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Union win stops unfair retrenchments at Botswana diamond mine

8 May, 2023The Botswana Mine Workers Union’s (BMWU) win in an industrial court on 28 April has stopped unfair retrenchments at Lucara Botswana’s security department at the Karowe diamond mine, the same mine which unearthed “Lesedi la rona” (our light) in 2015 - the largest diamond to be discovered in a century. The mine has also dug three diamonds with over 1,000 carats each and sold “The Constellation”, an 813-carat diamond for a record US$63 million for a rough gem in 2016.

The dispute with the union can be traced to June 2022 when Canadian- based Lucara Diamond Corporation, asked its subsidiary, Lucara Botswana, to investigate allegations of maladministration and unethical business conduct in the security department at Karowe Mine. 

However, the 50 workers who volunteered and provided information as whistle-blowers were given termination letters after they had provided testimonies. BMWU strongly objected to this action resulting in the letters being given only to three workers. The other 47 workers remained at work, and the union argued in court that the termination was unlawful as there were no disciplinary hearings as required by the labour laws. 

Lucara Botswana management hired a South African company, Assurance Protection Group Incorporation, to carry out a security optimization assessment. However, the assessment report was not shared with the union as per labour laws, and the union suspects that the assessment is meant to victimize the 47 workers and to provide grounds for the retrenchments.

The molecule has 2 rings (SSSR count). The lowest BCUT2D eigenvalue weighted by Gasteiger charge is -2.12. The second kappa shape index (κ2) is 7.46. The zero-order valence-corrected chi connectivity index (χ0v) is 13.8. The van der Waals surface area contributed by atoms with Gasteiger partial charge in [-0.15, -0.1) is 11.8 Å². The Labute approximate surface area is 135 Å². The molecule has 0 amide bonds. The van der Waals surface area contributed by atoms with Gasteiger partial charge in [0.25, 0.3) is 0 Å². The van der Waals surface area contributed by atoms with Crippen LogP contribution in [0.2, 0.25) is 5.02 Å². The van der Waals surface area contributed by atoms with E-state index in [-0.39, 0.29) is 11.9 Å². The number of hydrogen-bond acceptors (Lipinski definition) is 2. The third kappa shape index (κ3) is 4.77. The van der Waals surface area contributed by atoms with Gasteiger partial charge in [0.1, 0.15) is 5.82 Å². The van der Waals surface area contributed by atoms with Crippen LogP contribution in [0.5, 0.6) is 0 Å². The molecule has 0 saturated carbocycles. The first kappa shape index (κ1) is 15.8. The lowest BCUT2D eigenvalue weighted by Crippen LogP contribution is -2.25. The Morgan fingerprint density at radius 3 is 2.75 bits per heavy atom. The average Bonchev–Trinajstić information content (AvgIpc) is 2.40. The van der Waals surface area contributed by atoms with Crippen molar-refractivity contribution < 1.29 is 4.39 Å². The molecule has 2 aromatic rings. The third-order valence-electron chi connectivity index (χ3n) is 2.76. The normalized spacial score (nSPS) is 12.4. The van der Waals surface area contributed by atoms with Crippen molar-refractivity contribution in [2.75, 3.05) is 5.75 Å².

The union petitioned the diamond company and wrote to the Commissioner of Labour on the same grievances and the need for mediation, but the matter was not resolved.

But on 28 April the industrial court in Gaborone ruled that the diamond mining company cannot continue with the retrenchments without negotiating with the union as per existing collective agreement.

Joseph Tsimako, BMWU president says: 

“BMWU enjoyed cordial relations with Lucara Botswana until the union intervened following reports of maladministration. It would have been remiss of the union not to protect whistle blowers against reprisals from Lucara Botswana’s top executives.”

Maenge Maenge, BMWU general secretary, adds: 

“The union, through its collective bargaining structures requested disclosure of both the optimization assessment and investigative reports, neither of which the company availed. Collective bargaining and human and workers’ rights are critical indicators in ESG frameworks against which the performance of a mining operation and the management of potential risks by its executive are gauged. It is apparent that there is a serious deficit in ESG stewardship at Lucara.”

“Lucara Botswana must always consult with the unions and respect existing agreements before deciding to retrench workers. Ignoring existing agreements violate workers and trade union rights to collective bargaining. We applaud BMWU for challenging Lucara’s unilateral decisions in court and welcome the ruling that the diamond mining company must consult and negotiate with the union,”

says Glen Mpufane, IndustriALL mining director.